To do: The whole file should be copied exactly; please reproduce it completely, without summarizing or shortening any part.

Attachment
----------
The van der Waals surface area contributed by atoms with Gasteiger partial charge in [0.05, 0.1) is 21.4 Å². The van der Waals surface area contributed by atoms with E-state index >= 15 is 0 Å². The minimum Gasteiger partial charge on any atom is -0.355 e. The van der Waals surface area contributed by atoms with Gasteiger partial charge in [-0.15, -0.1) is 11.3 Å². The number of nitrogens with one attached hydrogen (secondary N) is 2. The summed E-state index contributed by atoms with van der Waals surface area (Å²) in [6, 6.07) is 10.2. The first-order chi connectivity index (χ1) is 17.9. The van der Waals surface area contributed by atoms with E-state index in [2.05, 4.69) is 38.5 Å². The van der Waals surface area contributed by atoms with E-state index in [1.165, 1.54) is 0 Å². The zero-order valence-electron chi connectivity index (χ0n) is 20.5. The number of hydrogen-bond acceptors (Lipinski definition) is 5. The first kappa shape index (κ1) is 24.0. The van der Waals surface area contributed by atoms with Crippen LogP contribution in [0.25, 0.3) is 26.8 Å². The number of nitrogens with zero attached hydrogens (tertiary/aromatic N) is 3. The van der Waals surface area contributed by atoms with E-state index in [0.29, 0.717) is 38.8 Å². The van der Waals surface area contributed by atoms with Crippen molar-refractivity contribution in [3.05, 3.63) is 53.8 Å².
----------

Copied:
The van der Waals surface area contributed by atoms with Gasteiger partial charge in [0.05, 0.1) is 21.4 Å². The van der Waals surface area contributed by atoms with E-state index >= 15 is 0 Å². The minimum Gasteiger partial charge on any atom is -0.355 e. The van der Waals surface area contributed by atoms with Gasteiger partial charge in [-0.15, -0.1) is 11.3 Å². The number of nitrogens with one attached hydrogen (secondary N) is 2. The summed E-state index contributed by atoms with van der Waals surface area (Å²) in [6, 6.07) is 10.2. The first-order chi connectivity index (χ1) is 17.9. The van der Waals surface area contributed by atoms with E-state index in [2.05, 4.69) is 38.5 Å². The van der Waals surface area contributed by atoms with E-state index in [1.165, 1.54) is 0 Å². The zero-order valence-electron chi connectivity index (χ0n) is 20.5. The number of hydrogen-bond acceptors (Lipinski definition) is 5. The first kappa shape index (κ1) is 24.0. The van der Waals surface area contributed by atoms with Crippen LogP contribution in [0.25, 0.3) is 26.8 Å². The number of nitrogens with zero attached hydrogens (tertiary/aromatic N) is 3. The van der Waals surface area contributed by atoms with E-state index in [0.29, 0.717) is 38.8 Å². The van der Waals surface area contributed by atoms with Crippen molar-refractivity contribution in [3.05, 3.63) is 53.8 Å².